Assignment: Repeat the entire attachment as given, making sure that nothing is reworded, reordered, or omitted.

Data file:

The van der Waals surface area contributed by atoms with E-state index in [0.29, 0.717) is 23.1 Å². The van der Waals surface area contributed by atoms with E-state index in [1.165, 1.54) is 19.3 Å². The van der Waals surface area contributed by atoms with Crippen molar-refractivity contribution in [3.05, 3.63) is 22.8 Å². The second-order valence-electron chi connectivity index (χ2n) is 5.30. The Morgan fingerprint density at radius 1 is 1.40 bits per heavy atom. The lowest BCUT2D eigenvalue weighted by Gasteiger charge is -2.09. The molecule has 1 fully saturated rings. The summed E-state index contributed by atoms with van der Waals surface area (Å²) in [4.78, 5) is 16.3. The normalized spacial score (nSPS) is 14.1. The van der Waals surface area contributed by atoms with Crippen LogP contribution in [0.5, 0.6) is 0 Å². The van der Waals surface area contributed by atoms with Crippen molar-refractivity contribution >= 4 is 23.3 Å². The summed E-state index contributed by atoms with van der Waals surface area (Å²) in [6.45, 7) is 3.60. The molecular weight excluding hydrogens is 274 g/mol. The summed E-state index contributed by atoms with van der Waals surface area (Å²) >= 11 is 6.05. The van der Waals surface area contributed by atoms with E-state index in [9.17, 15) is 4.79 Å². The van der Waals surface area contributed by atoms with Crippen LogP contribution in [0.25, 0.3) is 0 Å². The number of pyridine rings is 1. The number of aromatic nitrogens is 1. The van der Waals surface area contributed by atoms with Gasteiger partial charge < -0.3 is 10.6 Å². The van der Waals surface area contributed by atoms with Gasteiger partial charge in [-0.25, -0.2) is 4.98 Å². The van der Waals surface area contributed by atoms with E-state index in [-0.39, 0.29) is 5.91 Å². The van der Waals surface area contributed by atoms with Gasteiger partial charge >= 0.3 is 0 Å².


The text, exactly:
The van der Waals surface area contributed by atoms with E-state index in [0.29, 0.717) is 23.1 Å². The van der Waals surface area contributed by atoms with E-state index in [1.165, 1.54) is 19.3 Å². The van der Waals surface area contributed by atoms with Crippen molar-refractivity contribution in [3.05, 3.63) is 22.8 Å². The second-order valence-electron chi connectivity index (χ2n) is 5.30. The Morgan fingerprint density at radius 1 is 1.40 bits per heavy atom. The lowest BCUT2D eigenvalue weighted by Gasteiger charge is -2.09. The molecule has 1 fully saturated rings. The summed E-state index contributed by atoms with van der Waals surface area (Å²) in [4.78, 5) is 16.3. The normalized spacial score (nSPS) is 14.1. The van der Waals surface area contributed by atoms with Crippen LogP contribution in [0.5, 0.6) is 0 Å². The van der Waals surface area contributed by atoms with Crippen molar-refractivity contribution >= 4 is 23.3 Å². The summed E-state index contributed by atoms with van der Waals surface area (Å²) in [6.45, 7) is 3.60. The molecular weight excluding hydrogens is 274 g/mol. The summed E-state index contributed by atoms with van der Waals surface area (Å²) >= 11 is 6.05. The van der Waals surface area contributed by atoms with E-state index in [9.17, 15) is 4.79 Å². The van der Waals surface area contributed by atoms with Crippen LogP contribution in [0.25, 0.3) is 0 Å². The number of pyridine rings is 1. The number of aromatic nitrogens is 1. The van der Waals surface area contributed by atoms with Gasteiger partial charge < -0.3 is 10.6 Å². The van der Waals surface area contributed by atoms with Gasteiger partial charge in [-0.25, -0.2) is 4.98 Å². The van der Waals surface area contributed by atoms with E-state index in [-0.39, 0.29) is 5.91 Å². The van der Waals surface area contributed by atoms with Gasteiger partial charge >= 0.3 is 0 Å².